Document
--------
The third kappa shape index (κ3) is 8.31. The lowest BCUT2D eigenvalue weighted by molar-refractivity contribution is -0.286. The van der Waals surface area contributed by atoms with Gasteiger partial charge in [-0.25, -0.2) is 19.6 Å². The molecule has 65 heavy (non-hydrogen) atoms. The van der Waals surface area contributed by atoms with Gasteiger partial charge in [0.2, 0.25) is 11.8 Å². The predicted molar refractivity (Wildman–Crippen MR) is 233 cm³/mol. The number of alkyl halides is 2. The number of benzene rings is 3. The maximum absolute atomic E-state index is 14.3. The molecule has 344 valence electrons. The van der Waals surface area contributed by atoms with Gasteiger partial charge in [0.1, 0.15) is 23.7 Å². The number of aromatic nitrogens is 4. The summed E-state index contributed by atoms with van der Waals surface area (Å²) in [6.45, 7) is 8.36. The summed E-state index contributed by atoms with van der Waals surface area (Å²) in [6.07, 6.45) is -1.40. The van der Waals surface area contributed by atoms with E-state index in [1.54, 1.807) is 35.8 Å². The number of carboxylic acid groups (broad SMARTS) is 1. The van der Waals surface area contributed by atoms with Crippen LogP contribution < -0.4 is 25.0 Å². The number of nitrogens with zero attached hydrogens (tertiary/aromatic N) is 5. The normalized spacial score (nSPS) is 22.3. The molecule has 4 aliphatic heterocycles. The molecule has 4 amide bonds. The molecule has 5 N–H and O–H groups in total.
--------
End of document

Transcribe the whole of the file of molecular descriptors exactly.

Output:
The third kappa shape index (κ3) is 8.31. The lowest BCUT2D eigenvalue weighted by molar-refractivity contribution is -0.286. The van der Waals surface area contributed by atoms with Gasteiger partial charge in [-0.25, -0.2) is 19.6 Å². The molecule has 65 heavy (non-hydrogen) atoms. The van der Waals surface area contributed by atoms with Gasteiger partial charge in [0.2, 0.25) is 11.8 Å². The predicted molar refractivity (Wildman–Crippen MR) is 233 cm³/mol. The number of alkyl halides is 2. The number of benzene rings is 3. The maximum absolute atomic E-state index is 14.3. The molecule has 344 valence electrons. The van der Waals surface area contributed by atoms with Gasteiger partial charge in [0.1, 0.15) is 23.7 Å². The number of aromatic nitrogens is 4. The summed E-state index contributed by atoms with van der Waals surface area (Å²) in [6.45, 7) is 8.36. The summed E-state index contributed by atoms with van der Waals surface area (Å²) in [6.07, 6.45) is -1.40. The van der Waals surface area contributed by atoms with E-state index in [1.54, 1.807) is 35.8 Å². The number of carboxylic acid groups (broad SMARTS) is 1. The van der Waals surface area contributed by atoms with Crippen LogP contribution < -0.4 is 25.0 Å². The number of nitrogens with zero attached hydrogens (tertiary/aromatic N) is 5. The normalized spacial score (nSPS) is 22.3. The molecule has 4 aliphatic heterocycles. The molecule has 4 amide bonds. The molecule has 5 N–H and O–H groups in total.